Changing the default font for outgoing messages in Outlook 2011
1. Go to the Outlook menu and select Preferences
2. In the Outlook Preferences window, open Fonts
3. Change the font and font size to what’s desired, then close the Fonts window to save the changes
Changing the font size for incoming messages in Outlook 2011
To change the font size in the Reading Pane or while you are viewing a message:
1. Go to the Format menu in Outlook
2. Select Increase Font Size or Decrease Font Size
I’ve posted a new script (adapted from the original by Patrick Gallagher) that’s designed to help folks migrate from local user accounts to a non-syncing LDAP mobile user account.
The script currently supports 10.6.x and 10.7.x. If you need this for your own shop, feel free to download a copy.
Direct link to script and README:
I’ve written an interactive script that uses the Cauliflower Vest csfde tool as a standalone utility to enable FileVault 2 encryption on your boot volume. The script will ask some questions, then uses that information to initialize the encryption and enable the user account specified.
The script is available here on my GitHub repo.
The script is expecting the csfde tool to be installed in /usr/local/bin. Install the csfde tool there before running the script.
If the script detects that csfde is not present in /usr/local/bin, it will stop and not run.
If you are using a managed recovery key (i.e. a properly configured FileVaultMaster.keychain in /LibraryKeychains) – the script will report that fact and not output a machine-generated recovery key.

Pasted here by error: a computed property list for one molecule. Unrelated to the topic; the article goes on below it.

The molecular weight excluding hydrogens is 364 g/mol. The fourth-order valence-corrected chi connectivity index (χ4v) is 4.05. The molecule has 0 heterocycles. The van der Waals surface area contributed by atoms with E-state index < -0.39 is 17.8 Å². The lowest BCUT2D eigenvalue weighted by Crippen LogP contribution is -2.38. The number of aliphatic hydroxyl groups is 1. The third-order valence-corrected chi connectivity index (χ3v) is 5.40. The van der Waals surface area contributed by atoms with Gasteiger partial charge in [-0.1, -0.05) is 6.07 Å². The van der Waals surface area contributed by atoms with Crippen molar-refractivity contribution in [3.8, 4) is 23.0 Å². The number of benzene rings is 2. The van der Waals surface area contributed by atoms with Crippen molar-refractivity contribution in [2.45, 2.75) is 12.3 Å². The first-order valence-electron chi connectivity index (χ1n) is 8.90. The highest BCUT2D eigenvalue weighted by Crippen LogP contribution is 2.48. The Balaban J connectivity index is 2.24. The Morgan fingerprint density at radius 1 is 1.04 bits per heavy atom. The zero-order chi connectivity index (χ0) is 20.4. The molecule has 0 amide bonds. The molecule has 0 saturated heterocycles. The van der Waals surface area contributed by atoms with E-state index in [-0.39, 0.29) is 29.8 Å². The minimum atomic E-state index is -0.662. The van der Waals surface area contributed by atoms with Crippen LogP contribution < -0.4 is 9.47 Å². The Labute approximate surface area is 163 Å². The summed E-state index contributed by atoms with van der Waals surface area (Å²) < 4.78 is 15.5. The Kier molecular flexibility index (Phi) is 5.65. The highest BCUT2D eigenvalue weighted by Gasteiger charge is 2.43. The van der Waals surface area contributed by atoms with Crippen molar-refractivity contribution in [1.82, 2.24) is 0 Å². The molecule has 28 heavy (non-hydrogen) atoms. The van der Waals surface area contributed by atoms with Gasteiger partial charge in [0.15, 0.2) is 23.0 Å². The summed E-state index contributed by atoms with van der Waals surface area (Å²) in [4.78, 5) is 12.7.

If you are not using a managed recovery key – the script will output a machine-generated recovery key that is individual to this specific Mac and display it to the user.
If you are using a improperly configured managed recovery key – the script will output a machine-generated recovery key that is individual to this specific Mac and display it to the user.
VERY IMPORTANT: The machine-generated individual recovery key is not saved anywhere outside the machine. Make a record of it or you will have no recovery key to help unlock your Mac’s encryption if there’s a problem.
The script will request a restart and then report [Process Completed] once it has completed initializing the FileVault 2 encryption process and reported on the recovery key. Once you’ve made a record of the recovery key (if needed), It is safe at that point to close the Terminal window and reboot your Mac.
Recently at work, I was given an interesting assignment: “Figure out a way to build an inexpensive solution for 30 large displays to display individual content.”
The requirements included the following:
1. Solution needed to be able to display multiple presentations (think PowerPoint and Keynote slides)
2. Solution needed to be able to loop the multiple presentations in a pre-determined order
3. Solution needed to be cheaper than the other solutions under consideration
4. Solution preferably would be automated, with as little human intervention needed as possible
After evaluating a number of options, I came up with an all-Apple solution that cost under $5000. See below the jump for details.